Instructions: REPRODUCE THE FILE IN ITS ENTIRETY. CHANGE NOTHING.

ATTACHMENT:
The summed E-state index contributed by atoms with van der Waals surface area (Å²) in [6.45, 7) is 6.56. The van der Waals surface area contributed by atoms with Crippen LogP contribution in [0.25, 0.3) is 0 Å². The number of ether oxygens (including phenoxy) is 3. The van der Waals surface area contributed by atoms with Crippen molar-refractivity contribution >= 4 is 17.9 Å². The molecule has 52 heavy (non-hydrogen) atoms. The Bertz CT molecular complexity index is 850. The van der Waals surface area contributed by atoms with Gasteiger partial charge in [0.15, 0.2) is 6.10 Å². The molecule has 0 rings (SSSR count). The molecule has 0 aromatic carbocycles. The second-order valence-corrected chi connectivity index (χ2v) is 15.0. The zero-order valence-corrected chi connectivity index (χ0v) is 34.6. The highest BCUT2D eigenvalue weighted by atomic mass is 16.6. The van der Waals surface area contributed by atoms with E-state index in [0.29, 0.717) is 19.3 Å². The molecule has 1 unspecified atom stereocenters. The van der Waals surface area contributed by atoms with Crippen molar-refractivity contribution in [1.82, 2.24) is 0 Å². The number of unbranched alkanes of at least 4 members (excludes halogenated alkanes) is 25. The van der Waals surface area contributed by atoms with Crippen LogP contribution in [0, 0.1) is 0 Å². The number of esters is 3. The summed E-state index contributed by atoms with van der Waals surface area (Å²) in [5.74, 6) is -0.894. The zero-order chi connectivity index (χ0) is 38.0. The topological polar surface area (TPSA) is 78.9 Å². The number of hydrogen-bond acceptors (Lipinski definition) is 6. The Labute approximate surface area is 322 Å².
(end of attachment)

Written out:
The summed E-state index contributed by atoms with van der Waals surface area (Å²) in [6.45, 7) is 6.56. The van der Waals surface area contributed by atoms with Crippen LogP contribution in [0.25, 0.3) is 0 Å². The number of ether oxygens (including phenoxy) is 3. The van der Waals surface area contributed by atoms with Crippen molar-refractivity contribution >= 4 is 17.9 Å². The molecule has 52 heavy (non-hydrogen) atoms. The Bertz CT molecular complexity index is 850. The van der Waals surface area contributed by atoms with Gasteiger partial charge in [0.15, 0.2) is 6.10 Å². The molecule has 0 rings (SSSR count). The molecule has 0 aromatic carbocycles. The second-order valence-corrected chi connectivity index (χ2v) is 15.0. The zero-order valence-corrected chi connectivity index (χ0v) is 34.6. The highest BCUT2D eigenvalue weighted by atomic mass is 16.6. The van der Waals surface area contributed by atoms with E-state index in [0.29, 0.717) is 19.3 Å². The molecule has 1 unspecified atom stereocenters. The van der Waals surface area contributed by atoms with Crippen molar-refractivity contribution in [1.82, 2.24) is 0 Å². The number of unbranched alkanes of at least 4 members (excludes halogenated alkanes) is 25. The van der Waals surface area contributed by atoms with Crippen LogP contribution in [0, 0.1) is 0 Å². The number of esters is 3. The summed E-state index contributed by atoms with van der Waals surface area (Å²) in [5.74, 6) is -0.894. The zero-order chi connectivity index (χ0) is 38.0. The topological polar surface area (TPSA) is 78.9 Å². The number of hydrogen-bond acceptors (Lipinski definition) is 6. The Labute approximate surface area is 322 Å².